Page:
Stylistically, Sternberg’s work was related to the International Style as seen in the work of Marcel Breuer. Breuer was a first generation student who later taught at the Bauhaus in Germany, the pioneering school of modern design. He emigrated to the United States in 1937 where he taught and practiced architecture with Walter Gropius, the Bauhaus founder who had been appointed Director of the Architecture Department at Harvard.


During the initial success of Arapahoe Acres, it became evident that Hawkins did not share Sternberg’s interest in low-cost, affordable homes. Much to Sternberg’s dismay, Hawkins sold


the model home for more than the $11,500 which had originally been agreed upon. It created a rift between the two men and in 1950, Edward Hawkins and Eugene Sternberg ended their collaborative relationship. Approximately twenty homes were built on Sternberg’s plans, almost all on the Marion Street frontage.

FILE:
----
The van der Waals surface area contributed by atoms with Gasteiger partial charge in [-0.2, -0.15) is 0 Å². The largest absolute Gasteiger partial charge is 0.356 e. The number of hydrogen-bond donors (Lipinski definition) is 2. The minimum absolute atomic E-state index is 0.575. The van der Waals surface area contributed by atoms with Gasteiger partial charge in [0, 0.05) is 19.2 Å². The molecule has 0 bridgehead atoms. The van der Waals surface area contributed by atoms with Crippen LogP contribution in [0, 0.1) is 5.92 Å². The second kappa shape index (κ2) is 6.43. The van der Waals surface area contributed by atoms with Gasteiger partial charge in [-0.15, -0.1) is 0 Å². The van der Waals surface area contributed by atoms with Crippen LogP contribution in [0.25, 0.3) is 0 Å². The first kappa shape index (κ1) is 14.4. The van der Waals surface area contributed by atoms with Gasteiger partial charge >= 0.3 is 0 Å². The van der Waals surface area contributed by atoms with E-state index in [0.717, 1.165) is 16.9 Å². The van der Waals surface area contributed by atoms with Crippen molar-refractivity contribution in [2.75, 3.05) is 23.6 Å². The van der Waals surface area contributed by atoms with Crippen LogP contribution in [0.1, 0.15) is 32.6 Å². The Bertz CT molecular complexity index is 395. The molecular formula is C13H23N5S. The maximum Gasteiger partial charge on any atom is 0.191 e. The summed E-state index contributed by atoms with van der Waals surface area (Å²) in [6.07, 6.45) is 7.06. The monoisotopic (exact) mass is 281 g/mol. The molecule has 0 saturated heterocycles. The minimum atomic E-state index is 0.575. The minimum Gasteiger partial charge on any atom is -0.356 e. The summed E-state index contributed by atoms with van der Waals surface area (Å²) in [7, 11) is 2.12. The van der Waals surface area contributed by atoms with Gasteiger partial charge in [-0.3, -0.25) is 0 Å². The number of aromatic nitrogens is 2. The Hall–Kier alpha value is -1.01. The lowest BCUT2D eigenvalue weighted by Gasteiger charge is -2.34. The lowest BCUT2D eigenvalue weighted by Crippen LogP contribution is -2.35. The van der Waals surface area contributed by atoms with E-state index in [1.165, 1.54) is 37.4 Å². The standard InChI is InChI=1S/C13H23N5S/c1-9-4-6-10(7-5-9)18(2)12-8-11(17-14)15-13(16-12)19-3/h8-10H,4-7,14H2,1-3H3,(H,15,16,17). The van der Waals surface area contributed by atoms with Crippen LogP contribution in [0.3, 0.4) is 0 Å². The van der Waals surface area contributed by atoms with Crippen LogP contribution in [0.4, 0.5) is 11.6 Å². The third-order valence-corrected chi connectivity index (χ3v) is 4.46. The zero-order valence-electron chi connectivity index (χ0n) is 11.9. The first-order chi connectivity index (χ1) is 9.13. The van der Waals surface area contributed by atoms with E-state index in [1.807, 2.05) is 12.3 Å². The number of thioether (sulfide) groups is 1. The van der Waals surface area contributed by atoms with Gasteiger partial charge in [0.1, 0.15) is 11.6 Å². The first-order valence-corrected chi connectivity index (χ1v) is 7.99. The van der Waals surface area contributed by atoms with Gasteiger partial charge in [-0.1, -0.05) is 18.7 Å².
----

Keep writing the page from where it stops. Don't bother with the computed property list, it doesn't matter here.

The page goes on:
Better Homes and Gardens offered a complete set of Arapahoe Acres house plans for $25.00, for which Sternberg received a commission for each set sold. Immediately following his involvement with Arapahoe Acres, Sternberg designed a similar neighborhood, the former Mile High Cooperative. Like Arapahoe Acres, it combines a cohesive site plan with modern architectural design. However, the individual homes do not display the variety and stylistic distinction of Arapahoe Acres and it has suffered from insensitive landscaping and architectural changes. Another later Sternberg development, Orchard Hills, displays remarkable site planning but the few modern homes date to Sternberg’s brief association with the project.

Sternberg laid out Littleton’s Mountain Rangeview subdivision for owner Ralph C. Mayo, Jr. The subdivision was located west of Windermere about three-quarters of a mile south of Ridge Road. The large, irregular shaped lots were accessed by a loop road with a single entrance off Windermere, a deliberate design choice by Sternberg to eliminate through traffic. Sternbergalso designed the Mayo house within the subdivision.


Source: History Colorado’s Colorado Architects Biographical Series